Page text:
India has always prided itself on having a different political culture and our leaders once led austere lives. That austerity is no more to be seen, but Ministers are still expected to be sensitive about the social and economic realities of the country and not flaunt their wealth
The right and the wrong of Ministers staying for extended periods in five-star hotels has been debated threadbare but more on an emotional plane. Here are four arguments why it is inappropriate conduct and what distinguishes a Minister from an average, moneyed man.
First, a Central Minister ranks among the top 100 people in the country, constitutionally and symbolically. Unlike other countries, where there is no adulation expended on leaders, in India, Ministers are treated with awe and deference. But on assuming office a Minister has to set the example he would like others to follow. He also forsakes the right to privacy after office, something which a civil servant or a judge can take for granted.
Accessibility to the public becomes a part of a Minister’s official duty and that is why the Government provides staff support to enable visitors to be received and telephone calls to be returned day or night. Theoretically and practically every telephone call, every visit and every letter is accounted for. Information on where the Minister goes, what he does, whom he meets, automatically falls in the public domain. Even the Minister’s staff car logbooks can be sought under the RTI because for a Minister there is no such thing as a private life. And to pay for cocooning oneself from the world is like paying for a privilege which has been renounced and then bragging about it.
Second point. A politician is expected to be austere and Mr Rahul Gandhi deserves credit for saying so at a time when flamboyance has become the norm. A five-star hotel automatically denotes opulence which can be purchased with money. Official status cannot be purchased with money and has therefore to be valued for its own sake but especially so by anyone fortunate enough to be conferred that special standing. Staying in a five-star hotel and paying for it with personal money signifies a wilful descent from a ministerial status exhibiting preference for a particular lifestyle.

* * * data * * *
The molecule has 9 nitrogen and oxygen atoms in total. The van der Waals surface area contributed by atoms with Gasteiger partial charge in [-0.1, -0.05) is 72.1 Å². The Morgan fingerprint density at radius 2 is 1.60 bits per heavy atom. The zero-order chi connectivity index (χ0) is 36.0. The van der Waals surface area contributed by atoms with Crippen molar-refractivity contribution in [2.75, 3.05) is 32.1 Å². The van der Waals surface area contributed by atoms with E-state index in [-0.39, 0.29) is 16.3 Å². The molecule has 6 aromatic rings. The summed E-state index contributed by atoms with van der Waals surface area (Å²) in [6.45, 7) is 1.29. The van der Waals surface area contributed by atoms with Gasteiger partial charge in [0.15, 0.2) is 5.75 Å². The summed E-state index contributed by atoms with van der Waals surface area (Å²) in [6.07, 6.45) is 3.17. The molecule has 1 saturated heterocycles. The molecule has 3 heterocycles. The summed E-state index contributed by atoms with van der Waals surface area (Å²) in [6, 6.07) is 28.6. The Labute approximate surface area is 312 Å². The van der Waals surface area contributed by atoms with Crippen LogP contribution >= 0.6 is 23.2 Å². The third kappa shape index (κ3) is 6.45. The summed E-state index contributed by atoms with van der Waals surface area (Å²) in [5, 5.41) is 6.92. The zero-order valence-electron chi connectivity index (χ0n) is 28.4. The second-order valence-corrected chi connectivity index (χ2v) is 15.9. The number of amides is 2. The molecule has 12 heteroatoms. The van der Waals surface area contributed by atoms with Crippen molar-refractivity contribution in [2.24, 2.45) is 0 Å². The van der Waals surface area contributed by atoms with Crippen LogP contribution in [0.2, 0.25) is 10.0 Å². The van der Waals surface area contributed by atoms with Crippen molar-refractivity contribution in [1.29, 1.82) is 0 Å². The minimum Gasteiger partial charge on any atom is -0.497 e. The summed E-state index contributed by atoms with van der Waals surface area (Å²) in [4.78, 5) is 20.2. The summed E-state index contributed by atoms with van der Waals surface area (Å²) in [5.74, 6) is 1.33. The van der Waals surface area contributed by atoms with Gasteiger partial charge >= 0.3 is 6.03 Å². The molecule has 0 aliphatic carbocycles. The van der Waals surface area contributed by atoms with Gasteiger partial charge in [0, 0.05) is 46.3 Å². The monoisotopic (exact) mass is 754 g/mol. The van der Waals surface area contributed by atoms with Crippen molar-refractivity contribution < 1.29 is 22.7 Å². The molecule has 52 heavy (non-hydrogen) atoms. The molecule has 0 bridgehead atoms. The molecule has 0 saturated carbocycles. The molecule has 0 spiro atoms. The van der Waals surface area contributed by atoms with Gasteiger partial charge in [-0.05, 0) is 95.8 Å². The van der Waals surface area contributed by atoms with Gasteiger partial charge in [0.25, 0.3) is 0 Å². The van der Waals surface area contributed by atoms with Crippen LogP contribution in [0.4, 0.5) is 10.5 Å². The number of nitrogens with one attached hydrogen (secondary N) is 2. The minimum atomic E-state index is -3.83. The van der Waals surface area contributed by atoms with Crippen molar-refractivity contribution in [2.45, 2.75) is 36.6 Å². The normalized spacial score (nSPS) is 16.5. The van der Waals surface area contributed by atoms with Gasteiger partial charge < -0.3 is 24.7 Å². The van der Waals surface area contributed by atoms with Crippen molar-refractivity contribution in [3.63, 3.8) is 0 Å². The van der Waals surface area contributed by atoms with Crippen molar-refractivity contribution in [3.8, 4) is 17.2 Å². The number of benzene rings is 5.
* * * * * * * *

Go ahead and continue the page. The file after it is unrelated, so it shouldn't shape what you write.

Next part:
Even if he eats the most spartan food and wears home-spun clothes, a five-star hotel denotes an atmosphere too far removed from the lives of those a Minister represents to go unnoticed. It is called professional decorum — a factor which prevents a Minister driving around in a BMW, gyrating on the dance floor or knocking back cocktails in a public place. It is just not done, howsoever rich and howsoever accustomed to a particular lifestyle he may once have been. If Caesar’s wife has to be above suspicion, a Minister’s life has to be above reproach.
Third, a Minister is expected to be conscious of and extremely disturbed by the inequities that beset his countrymen. He has to respect what the Government is capable of providing and by moving into a hotel he conveys disdain for the courtesies extended. True, nothing will be achieved by blindly accepting whatever is given but in the process there is the question of public perception. The city offers perfectly acceptable options which are easy to garner. The armed forces, the public sector undertakings and the State Raj Bhavans all have extremely well-appointed guesthouses which are both comfortable and secure. True, they are unlikely to have a sauna, a swimming pool or a state-of-the-art gym but when equally important Ministers of the Government are seen taking three rounds of Lodhi Gardens or sweating it out in a nearby health club, it should not become the end of the world for a select few.
In the UK there was a public furore when Ms Ruth Kelly, the Education Secretary (Minister), admitted one of her four children into a special needs school at a personal cost of £ 15,000 a year because that child was dyslexic. Three of Ms Kelly’s children were already in state schools and she too was paying for the special school personally. But public perception was against her decision, provoking broadcasters and blogs to go ballistic.
And finally there is the question of political correctness. When Prime Ministers go on an occasional holiday to Manali or the Simla Hills they stay in a Government-appointed guesthouses or the Raj Bhavan. Staying at a private hotel automatically confers legitimacy on the establishment and gives the hotel high visibility and business, in preference over others. And when Ministers choose a particular hotel and live there on an extended basis, unconnected with official duty, it is perceived by competitors as dispensing favours.
India has always prided itself on having a different political culture from, say, Southeast Asian countries such as the Philippines or Indonesia. Both Mahatma Gandhi and Jawaharlal Nehru took pride in a certain austerity, and even today Manmohan Singh and LK Advani, among others, are respected because they are seen to have led principled and simple lives. Of course, these standards have slipped, especially in recent decades. But even so it’s gratifying that India has never been run by someone like a Ferdinand Marcos or a General Suharto. In some ways the choice of Mr Shashi Tharoor and Mr SM Krishna represents an erosion of a tradition that — though often respected in the breach — is something Indians are proud of.